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Palagio Fiorentino – Stia

Palagio Fiorentino belonged to the Counts Guidi, like other castles in the area. Built around 1230 by Count Bandino, this castle gave rise to the branch of the Counts of Palagio, to whom it belonged for many years.

The last member of the branch of the Counts of Palagio was Count Antonio, who, in 1381, freed all his subjects from all bonds of servitude and vassalage.

In 1398, Count Antonio formed an alliance with Florence, Bologna, Venice, Padua, Ferrara and Mantua against the Visconti of Milan, although he later sided with the Visconti.

In 1402, Count Antonio had to surrender the territories to the Republic of Florence, to avoid the consequences of some cattle raids against the Republic in the lands of Count Piero di Porciano.

After this capitulation, Montemezzano, Lonnano, Papiano and Stia also spontaneously submitted to Florence, all of which were subsequently united in the Community of Palagio Fiorentino.

In 1440, during the clashes between Florence and Milan, the Milanese army, commanded by Niccolò Piccinino, burned and destroyed the castle.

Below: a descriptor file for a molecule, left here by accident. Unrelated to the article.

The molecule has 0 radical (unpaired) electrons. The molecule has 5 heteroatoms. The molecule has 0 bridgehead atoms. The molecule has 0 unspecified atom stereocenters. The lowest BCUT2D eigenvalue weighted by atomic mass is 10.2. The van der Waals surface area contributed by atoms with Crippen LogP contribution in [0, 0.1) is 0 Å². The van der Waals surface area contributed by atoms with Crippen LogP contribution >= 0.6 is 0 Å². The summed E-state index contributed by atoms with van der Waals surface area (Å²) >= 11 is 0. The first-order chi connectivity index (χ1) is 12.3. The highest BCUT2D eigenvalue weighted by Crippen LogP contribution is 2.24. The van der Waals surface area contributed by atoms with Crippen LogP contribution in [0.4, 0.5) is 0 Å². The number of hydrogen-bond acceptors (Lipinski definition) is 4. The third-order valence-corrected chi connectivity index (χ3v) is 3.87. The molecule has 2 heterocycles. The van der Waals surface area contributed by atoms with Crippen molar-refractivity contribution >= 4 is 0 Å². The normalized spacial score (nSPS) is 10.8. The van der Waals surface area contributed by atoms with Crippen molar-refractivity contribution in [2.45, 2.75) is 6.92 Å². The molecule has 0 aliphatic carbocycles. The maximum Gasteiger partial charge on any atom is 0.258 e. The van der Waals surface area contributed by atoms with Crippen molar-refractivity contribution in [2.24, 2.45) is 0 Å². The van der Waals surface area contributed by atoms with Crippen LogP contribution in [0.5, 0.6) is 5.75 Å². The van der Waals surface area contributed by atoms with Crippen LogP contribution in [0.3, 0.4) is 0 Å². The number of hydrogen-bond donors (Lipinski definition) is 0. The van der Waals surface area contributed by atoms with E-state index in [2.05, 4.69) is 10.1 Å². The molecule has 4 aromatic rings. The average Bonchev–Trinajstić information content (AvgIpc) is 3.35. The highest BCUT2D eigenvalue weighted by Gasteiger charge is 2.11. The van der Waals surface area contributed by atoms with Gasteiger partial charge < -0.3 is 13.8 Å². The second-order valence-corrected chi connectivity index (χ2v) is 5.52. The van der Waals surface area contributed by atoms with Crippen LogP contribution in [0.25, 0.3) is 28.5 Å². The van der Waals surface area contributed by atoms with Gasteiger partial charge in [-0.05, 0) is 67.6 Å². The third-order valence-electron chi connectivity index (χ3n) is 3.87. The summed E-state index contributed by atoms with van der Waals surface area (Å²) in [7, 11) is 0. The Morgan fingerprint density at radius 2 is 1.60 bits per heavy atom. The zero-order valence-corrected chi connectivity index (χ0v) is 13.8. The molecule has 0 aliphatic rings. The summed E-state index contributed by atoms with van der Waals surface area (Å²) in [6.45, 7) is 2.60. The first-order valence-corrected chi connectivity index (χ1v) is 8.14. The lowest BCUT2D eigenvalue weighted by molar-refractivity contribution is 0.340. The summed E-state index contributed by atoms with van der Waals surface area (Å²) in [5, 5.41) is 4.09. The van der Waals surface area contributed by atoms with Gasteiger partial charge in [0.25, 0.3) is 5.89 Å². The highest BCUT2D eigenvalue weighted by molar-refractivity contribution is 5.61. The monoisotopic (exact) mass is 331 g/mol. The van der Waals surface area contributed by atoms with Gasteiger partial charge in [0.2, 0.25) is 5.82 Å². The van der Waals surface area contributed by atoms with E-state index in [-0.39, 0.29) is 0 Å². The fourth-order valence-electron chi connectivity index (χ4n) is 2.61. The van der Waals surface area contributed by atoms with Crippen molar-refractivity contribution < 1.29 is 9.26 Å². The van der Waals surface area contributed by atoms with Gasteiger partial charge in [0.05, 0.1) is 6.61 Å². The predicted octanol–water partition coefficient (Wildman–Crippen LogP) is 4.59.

The current building of Palagio Fiorentino was built, in the early 20th century, by the lawyer Carlo Beni, mayor of Stia, and author of a famous guidebook on the Casentino.  During the reconstruction work, medieval artefacts were found, including coins and a seal with the Guidi coat of arms.

The appearance of the structure, rather than respecting the original architectural layout, recalls the neo-Gothic style, popular at the time of its renovation. The façade is characterised by the crenellated tower, the two orders of the façade, and a staircase connecting the floors, reminiscent of the layout of Poppi Castle. The Palagio, now owned by the municipality, houses a Contemporary Art Collection and is the venue for important exhibitions and conferences.


For more information

Comune di Pratovecchio Stia

Piazza Sandro Pertini, 1 – 52015 Stia (AR)

Tel. +39 0575/504002 (Stia) +39 0575/583762 (Pratovecchio)

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